Look inside Scotland's net zero home, being used to train the green engineers of the future
These are just a few of the cutting-edge innovations which can be seen in action at a brand-new environmentally friendly show house in Midlothian, designed to improve energy-efficiency, slash power bills and reduce climate-warming emissions.
The Net Zero Home, a fully functioning one-bedroom bungalow, has been built at the Energy Training Academy in Dalkeith to demonstrate the latest green tech and help shape the workforce of the future with practical experience and certified qualifications.
The unique facility was officially opened by Scottish Greens MSP Lorna Slater, minister for green skills, circular economy and biodiversity, who cut the ribbon at a special event on Tuesday.
She described it as “inspiring” and praised the team’s “collaborative effort” in helping to provide solutions to some of the biggest challenges facing society.
“Supporting Scotland’s current and future workforce to develop the skills needed for the transition to net zero is a clear priority for the Scottish Government,” she said.
“The Energy Traíning Academy’s Net Zero Home is an innovative project and will help address the changing skills needs of industry and support young people into good green jobs.”
Scotland has a legally binding target to reach net zero – neural emissions – by 2045, five years ahead of the UK’s 2050 deadline.
Set up by businessmen Mark Glasgow and Andrew Lamond and run as a social enterprise, the Energy Training Academy is the only community-focused centre of its kind in Scotland.
It has three primary objectives: upskilling engineers and tradespeople, addressing the retrofitting challenges in the current built environment and providing energy-efficiency education for youngsters with the aim of inspiring them to pursue careers in renewables.
The founders hope it will help address a shortage of qualified tradespeople with the expertise to fit the latest green tech and energy-efficiency measures.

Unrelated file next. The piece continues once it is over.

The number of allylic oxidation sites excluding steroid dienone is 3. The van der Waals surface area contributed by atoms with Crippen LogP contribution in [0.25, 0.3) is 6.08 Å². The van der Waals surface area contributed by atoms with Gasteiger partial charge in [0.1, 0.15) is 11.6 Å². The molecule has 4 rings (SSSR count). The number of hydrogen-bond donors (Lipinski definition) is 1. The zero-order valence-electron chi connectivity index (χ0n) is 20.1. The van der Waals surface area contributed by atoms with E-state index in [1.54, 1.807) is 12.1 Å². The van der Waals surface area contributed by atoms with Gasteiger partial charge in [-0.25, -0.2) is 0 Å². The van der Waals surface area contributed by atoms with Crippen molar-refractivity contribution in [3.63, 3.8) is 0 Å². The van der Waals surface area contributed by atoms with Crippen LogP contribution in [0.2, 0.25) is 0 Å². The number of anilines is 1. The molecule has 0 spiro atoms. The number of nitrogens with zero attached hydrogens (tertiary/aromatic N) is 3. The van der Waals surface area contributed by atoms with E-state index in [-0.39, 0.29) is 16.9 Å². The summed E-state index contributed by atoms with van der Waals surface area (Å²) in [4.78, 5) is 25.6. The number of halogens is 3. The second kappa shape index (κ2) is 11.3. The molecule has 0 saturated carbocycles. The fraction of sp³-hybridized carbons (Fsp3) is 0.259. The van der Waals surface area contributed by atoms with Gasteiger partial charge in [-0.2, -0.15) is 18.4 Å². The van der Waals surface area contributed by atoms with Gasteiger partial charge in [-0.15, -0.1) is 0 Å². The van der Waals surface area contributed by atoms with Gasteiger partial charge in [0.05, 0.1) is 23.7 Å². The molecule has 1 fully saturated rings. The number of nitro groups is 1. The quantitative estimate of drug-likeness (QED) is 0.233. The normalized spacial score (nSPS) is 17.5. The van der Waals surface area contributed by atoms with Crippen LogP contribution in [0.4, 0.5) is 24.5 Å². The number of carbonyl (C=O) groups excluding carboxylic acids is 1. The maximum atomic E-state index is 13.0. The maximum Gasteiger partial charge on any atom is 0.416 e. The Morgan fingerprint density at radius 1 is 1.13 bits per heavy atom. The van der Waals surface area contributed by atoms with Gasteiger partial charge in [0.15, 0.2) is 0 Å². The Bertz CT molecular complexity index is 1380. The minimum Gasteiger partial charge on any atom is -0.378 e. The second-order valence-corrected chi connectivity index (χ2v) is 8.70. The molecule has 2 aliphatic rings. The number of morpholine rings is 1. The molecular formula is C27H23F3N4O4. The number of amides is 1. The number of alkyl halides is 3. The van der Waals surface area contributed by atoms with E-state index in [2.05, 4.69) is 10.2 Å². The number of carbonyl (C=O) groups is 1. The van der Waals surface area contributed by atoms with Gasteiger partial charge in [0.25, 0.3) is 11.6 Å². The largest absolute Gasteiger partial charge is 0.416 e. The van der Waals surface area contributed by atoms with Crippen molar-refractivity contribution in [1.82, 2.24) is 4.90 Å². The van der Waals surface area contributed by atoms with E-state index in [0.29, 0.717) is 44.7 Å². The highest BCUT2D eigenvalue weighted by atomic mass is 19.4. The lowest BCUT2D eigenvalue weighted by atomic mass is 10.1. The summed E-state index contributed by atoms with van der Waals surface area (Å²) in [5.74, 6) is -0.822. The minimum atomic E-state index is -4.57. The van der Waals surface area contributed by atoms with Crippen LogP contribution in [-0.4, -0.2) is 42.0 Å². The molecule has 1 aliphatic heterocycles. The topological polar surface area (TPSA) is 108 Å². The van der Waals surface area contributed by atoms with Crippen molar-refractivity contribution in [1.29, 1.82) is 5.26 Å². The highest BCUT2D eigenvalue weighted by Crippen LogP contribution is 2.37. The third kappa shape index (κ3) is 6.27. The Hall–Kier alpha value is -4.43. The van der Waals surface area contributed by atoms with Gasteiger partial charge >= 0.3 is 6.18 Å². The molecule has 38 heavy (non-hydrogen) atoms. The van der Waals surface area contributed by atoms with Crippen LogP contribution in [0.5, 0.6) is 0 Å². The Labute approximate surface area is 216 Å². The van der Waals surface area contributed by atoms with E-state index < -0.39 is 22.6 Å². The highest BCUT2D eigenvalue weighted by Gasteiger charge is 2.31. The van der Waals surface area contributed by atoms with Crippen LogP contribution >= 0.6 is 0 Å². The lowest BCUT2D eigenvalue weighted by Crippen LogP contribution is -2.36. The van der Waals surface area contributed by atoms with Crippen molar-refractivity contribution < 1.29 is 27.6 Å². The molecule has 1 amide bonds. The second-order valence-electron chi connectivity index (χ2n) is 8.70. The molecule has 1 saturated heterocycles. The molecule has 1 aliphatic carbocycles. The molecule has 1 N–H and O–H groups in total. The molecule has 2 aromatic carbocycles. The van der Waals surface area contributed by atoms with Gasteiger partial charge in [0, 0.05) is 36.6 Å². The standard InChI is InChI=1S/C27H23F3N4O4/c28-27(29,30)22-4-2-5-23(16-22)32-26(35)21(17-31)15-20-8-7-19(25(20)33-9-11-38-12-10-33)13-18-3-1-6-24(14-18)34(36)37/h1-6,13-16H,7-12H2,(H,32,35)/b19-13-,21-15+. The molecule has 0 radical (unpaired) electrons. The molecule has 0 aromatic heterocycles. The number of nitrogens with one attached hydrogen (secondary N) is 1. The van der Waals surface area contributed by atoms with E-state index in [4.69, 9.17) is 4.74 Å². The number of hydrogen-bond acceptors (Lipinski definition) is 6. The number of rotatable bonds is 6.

Mr Glasgow spoke of his pride at seeing a long-held dream become a reality.
“My vision was always to have something pretty spectacular that would make a difference in the community as well as the renewables sector, and I believe we have achieved that,” he said.
“The Net Zero Home is a testament to sustainable possibilities, showcasing how innovative technologies like solar energy, smart heating and efficient design can come together to create an eco-friendly living space.
“It’s a practical example of how we can achieve a net-zero EPC (energy performance certificate) rating, inspiring a step towards a greener future.”
Technical director Ian Edgeworth said: “The ethos of the academy is threefold – it’s about empowering existing engineers, to upskill and broaden their horizons, to be able to offer more sustainable options to homeowners and clients, and it’s about bringing the next generation of engineers into the workforce, people from all different backgrounds, demographics, genders.
“It’s really part of our vision to break down some of the stigma that is involved in people coming new into the industry – hence the reason we are working as a community interest company, because we want to do outreach with local schools and communities.
“We want to capture people’s imaginations and inspire them, show them that a career in engineering should no longer be seen as a male-dominated environment.
“We need to get away from the old-fashioned theory that engineering is about brute strength.
“It’s not. It’s about dexterity, lateral thinking.
“These are skills that are within the reach of anyone from society so if we can bring them on, support them, mentor them and try to inspire them to choose a career in engineering then we are doing our bit.
“But we also aim to elevate interest in the sustainable side of it.”
Co-founder Mr Lamond added: “We can do a lot of good work together for the planet and make a real difference in Dalkeith, Edinburgh and Scotland.
“There is no doubt we can make a difference to the lives of young people by inspiring them to have a career in renewables and then they can pass their learnings on to future generations.”
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